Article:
TAMPA — Among the crowd were recreational fishermen and a beach ambassador. A teacher and an attorney. A restaurant sustainability coordinator and a YouTuber with more than five million subscribers.
All of them share a connection to the waters of the Tampa Bay area. On Sunday, they gathered in Tampa for a rally, where speakers lamented the Red Tide outbreak that has poisoned those waters and called for changes that they said could stop it from happening again.
Marisa Barnas, 51, told a crowd of more than 100 people gathered outside Tampa City Hall that she had found a dead sea turtle washed up on the beach. She pointed a finger at polluted water dumped into the bay in March and April off the grounds of the old Piney Point phosphate plant in Manatee County.
“If you look at a map, you can’t deny which way this water’s going,” Barnas said.
While scientists have yet to definitively connect the Red Tide outbreak with the discharge, some of them say it may have worsened things. The state allowed the release of 215 million gallons of polluted water by property owner HRK Holdings because regulators feared a large reservoir was about to collapse.
HRK Holdings principal owner William “Mickey” F. Harley declined to comment on Sunday’s rally.
Barnas is a special education teacher in Lansing, Illinois. She lives in Redington Shores for part of the year, and normally she enjoys tanning and swimming.
But she’s prone to bronchitis, and she said in an interview that she has mostly stopped going to the beach. Some days she can’t open her windows. She still checks on the condition at the beach in the mornings, and on Sunday she carried a poster with pictures of dead aquatic life she’d found.
“I would like to see laws that protect our environment,” Barnas said. “I mean, I really feel like dumping waste into the bay has caused this.”
Rallygoers called on the state government to take steps to prevent future disasters.
“We want polluters to pay. We want a plan created for the closure of Piney Point,” Reese Drew, a 25-year-old Clearwater resident, told the crowd. “We want recommendations mandated from local experts to be taken seriously.”
Drew called for an end to phosphate mining in the state, as well as other environmental goals like statewide clean-energy targets. And she asked Gov. Ron DeSantis to declare a state of emergency due to the Red Tide outbreak.
DeSantis has said his administration has already mounted an “all hands on deck” response to the crisis, from partnering with local governments and spending money to pull fish out of the bay to supporting research to prevent future blooms.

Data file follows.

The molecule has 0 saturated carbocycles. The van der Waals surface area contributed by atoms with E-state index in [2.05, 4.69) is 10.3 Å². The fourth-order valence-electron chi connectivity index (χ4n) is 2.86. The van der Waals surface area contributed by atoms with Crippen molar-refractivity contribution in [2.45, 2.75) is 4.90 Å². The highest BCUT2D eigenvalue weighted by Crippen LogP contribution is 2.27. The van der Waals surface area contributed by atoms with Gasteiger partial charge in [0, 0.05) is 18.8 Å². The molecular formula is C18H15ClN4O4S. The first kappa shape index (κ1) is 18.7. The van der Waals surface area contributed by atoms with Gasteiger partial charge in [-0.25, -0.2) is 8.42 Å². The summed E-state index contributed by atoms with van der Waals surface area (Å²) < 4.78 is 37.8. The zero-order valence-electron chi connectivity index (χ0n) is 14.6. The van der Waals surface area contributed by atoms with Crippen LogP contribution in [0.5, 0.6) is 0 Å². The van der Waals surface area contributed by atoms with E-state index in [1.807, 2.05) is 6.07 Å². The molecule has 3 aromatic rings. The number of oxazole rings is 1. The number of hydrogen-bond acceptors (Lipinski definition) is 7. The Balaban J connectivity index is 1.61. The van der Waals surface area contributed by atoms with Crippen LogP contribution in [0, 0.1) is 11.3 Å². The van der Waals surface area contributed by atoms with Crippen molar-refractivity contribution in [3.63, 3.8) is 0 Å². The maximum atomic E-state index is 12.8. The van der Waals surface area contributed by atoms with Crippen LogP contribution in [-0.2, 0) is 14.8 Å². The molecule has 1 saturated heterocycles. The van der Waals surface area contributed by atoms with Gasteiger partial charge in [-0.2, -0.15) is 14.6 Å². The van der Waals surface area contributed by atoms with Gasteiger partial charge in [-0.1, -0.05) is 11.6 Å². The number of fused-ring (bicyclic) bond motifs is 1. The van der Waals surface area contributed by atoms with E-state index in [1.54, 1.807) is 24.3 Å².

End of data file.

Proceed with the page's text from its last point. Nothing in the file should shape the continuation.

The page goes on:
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Rallygoers held signs on Sunday that read, “STOP PHOSPHATE MINING” and “DEAD ENVIRONMENT DEAD ECONOMY.”
Brian Rosello held one that said, “ACCOUNTABILITY FOR PINEY POINT.”
Rosello, 44, is president of the Florida Recreational Fishing Union. But fishing in the bay is a bad idea right now, he said.
He commended the Florida Fish and Wildlife Conservation Commission for working to help people return to fishing, but he said he wants to see consequences for people and companies over their roles in Red Tide outbreaks that go beyond fines.
“When we get on the water and we make mistakes, we get our boats seized from us. We get taken to jail,” Rosello said. “Anybody can pay a fine.”
After the speeches outside City Hall, a group of about 50 people marched down the Riverwalk. “Save the bay!” they chanted. They dispersed after reaching Armature Works.
But Tampa Bay residents say they aren’t done calling for change in the wake of the Red Tide outbreak. Stefanie Hinton, a 35-year-old St. Petersburg resident, has helped set up a Facebook group for people to coordinate activism.
And Jackson Tenney, a Florida native whose YouTube channel has more than 5.6 million subscribers, told the crowd there would be weekly rallies during the crisis.
Why the shared passion?
“The ocean connects us all, right?” said Ali Cammisa, 26, at a speech outside City Hall. “Emotionally, geographically, financially, literally in every way. And we have to stand up for it, and we have to do what’s right.”
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Red Tide coverage
Tampa Bay has Red Tide questions. Here are some answers.
Is it safe to eat seafood? Here’s how Red Tide affects what you eat.
Can I go fishing? The state is limiting saltwater fishing.
Piney Point: The environmental disaster may be fueling Red Tide.
Red Tide resources
• The Florida Fish and Wildlife Conservation Commission has a website that tracks where Red Tide is detected.
• Florida Poison Control Centers have a toll-free 24/7 hotline to report illnesses, including from exposure to Red Tide: 1-800-222-1222
• To report dead fish for clean-up in Tampa Bay, call the Florida Fish and Wildlife Conservation Commission at 1-800-636-0511 or file a fish kill report online.
• In St. Petersburg, call the Mayor’s Action Center at 727-893-7111 or use St. Petersburg’s seeclickfix website.
• Visit St. Pete/Clearwater, the county’s tourism wing, runs an online beach dashboard at www.beachesupdate.com.
How to stay safe near the water
• Do not swim around dead fish.
• Those with chronic respiratory problems should be careful and stay away from places with a Red Tide bloom. Leave if you think Red Tide is affecting you.
• Do not harvest or eat mollusks or distressed and dead fish from the area. Fillets of healthy fish should be rised with clean water, and the guts thrown out.
• Pet owners should keep their animals away from the water and from dead fish.
• Residents living near the beach should close their windows and run air conditioners with proper filters.
• Beachgoers can protect themselves by wearing masks.
Source: Florida Department of Health in Pinellas County